Justice Work, a think tank and action lab led by former National LGBTQ Task Force Executive Director Urvashi Vaid, is seeking participants for the first large-scale survey project aimed at LGBTQ+ women who partner with women.
The survey project has been in the works for three years, as Justice Work recruited a research team led by Research Director Dr. Jaime Grant, whose groundbreaking work includes the 2011 National Transgender Discrimination Study; Principal Investigator Dr. Alyasah Ali Sewell, an associate professor of sociology with a background focusing on issues of race and policing at Emory University, which is hosting the research project; Dr. Carla Sutherland, an international and domestic researcher in social policy; and an experienced advisory team of LGBTQ+ activists, scholars and researchers.
Titled “The National LGBTQ+ Women*s Community Survey,” the recently launched project seeks to learn from the experiences of queer women and gather data that can be used to formulate solutions to existing problems facing LGBTQ+ women.
Thus far, 5,200 respondents have participated, but the survey needs a much larger sample of participants — at least 20,000 — from across the United States if conclusions are to be drawn or trends identified regarding queer women’s life experiences. The survey will be in the field until Dec. 15, 2021, and will be accessible online.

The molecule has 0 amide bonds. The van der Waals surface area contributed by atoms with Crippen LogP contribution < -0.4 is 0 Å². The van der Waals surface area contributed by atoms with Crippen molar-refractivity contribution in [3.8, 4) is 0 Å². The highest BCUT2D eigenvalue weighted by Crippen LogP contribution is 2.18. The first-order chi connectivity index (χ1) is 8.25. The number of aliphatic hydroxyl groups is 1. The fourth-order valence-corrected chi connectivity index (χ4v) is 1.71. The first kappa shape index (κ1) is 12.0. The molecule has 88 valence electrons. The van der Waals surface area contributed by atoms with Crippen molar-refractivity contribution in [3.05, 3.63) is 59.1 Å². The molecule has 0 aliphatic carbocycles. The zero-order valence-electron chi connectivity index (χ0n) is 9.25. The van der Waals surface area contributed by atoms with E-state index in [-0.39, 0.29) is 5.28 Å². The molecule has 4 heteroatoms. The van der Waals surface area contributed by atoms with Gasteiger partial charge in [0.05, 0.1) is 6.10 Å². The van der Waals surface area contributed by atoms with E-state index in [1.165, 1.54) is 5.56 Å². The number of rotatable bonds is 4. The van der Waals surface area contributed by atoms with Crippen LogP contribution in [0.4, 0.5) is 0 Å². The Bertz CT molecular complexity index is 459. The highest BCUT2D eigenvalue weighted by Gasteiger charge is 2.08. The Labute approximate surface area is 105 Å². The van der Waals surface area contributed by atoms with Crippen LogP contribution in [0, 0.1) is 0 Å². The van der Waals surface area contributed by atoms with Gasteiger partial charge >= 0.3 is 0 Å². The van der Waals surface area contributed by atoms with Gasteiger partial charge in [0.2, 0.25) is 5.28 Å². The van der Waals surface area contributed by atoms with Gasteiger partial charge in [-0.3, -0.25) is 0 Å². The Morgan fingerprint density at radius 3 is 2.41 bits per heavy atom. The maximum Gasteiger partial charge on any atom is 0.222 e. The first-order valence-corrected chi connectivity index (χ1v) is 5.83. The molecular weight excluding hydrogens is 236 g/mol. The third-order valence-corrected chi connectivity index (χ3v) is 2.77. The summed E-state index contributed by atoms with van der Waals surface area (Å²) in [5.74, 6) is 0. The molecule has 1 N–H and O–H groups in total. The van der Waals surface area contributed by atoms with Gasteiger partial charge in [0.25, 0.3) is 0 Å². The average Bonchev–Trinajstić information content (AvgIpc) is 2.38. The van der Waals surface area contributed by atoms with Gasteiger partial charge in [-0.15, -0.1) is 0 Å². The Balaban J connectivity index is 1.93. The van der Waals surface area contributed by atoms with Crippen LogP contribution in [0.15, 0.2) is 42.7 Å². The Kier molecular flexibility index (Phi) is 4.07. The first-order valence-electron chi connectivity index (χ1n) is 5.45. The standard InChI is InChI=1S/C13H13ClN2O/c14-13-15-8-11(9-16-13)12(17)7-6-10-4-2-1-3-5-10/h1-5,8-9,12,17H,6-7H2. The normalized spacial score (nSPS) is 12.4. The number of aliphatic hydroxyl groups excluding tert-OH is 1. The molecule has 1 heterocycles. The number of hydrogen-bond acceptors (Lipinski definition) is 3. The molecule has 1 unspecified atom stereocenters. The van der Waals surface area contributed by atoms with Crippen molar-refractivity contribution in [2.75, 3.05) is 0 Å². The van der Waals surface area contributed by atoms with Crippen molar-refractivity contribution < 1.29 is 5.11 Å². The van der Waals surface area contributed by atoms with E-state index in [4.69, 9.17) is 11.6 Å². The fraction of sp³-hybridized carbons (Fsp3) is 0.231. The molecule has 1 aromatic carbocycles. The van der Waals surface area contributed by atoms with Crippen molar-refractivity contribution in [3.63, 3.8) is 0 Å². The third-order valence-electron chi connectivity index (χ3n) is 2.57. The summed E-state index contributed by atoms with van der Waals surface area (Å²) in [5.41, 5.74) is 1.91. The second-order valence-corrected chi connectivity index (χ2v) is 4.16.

“We don’t want just the largest sample of LGBTQ+ women’s experiences — we need a truly representative sample,” Sewell, the project’s principal investigator, said in a statement. “We intend to reach into LGBTQ+ women’s communities that are largely unseen or dismissed.”
Comprised of more than 100 questions, the survey seeks to investigate and learn how LGBTQ+ women self-identify, what they experience, and what it is like to live as an LGBTQ+ woman now, in 2021.
The initiative’s goal is to ensure that LGBTQ+ women, of all genders, ages, races, and sexual and material experiences, who partner with women are better understood.
Findings from the research project will the be used to highlight issues impacting LGBTQ+ women who partner with other women and align the policy and service agendas of queer and social justice organizations to better address those issues.
The survey was designed through a combination of workshops, conversations, social media outreach and community partnerships with LGBTQ+ organizations to develop a project that would allow researchers to gain valuable insight into LGBTQ+ women’s life experiences.
“Existing research about LGBTQ+ women excludes so many of us because it’s often centered in sexual behavior rather than identity,” Grant, the research director of the survey, said in a statement.
“We wanted people to see the full scope of our community — all of us who did, have or do identify as women and/or have partnered with women. Hence, our study has deep, community-centered questions about identity, so that we can see people in all their nuances.
“We want to be able to report on what’s happening in the collective as well as point out specific vulnerabilities.”
“Queer women’s lives are so varied and plural,” Vaid, the founder of both Justice Work and the Vaid Group, added. “We want to invite all women who have partnered with other women to share their experience of family, work, life, identity, gender, race, community, discrimination and resilience, and much more.
“Our goal is to bring forward real life experience to inform policy change, service delivery and action to support LGBTQ+ women.”
For more information on the National LGBTQ+ Women*s Survey, or to take it online, visit www.lgbtqwomensurvey.org. Questionnaires must be submitted by Dec. 15, 2021.
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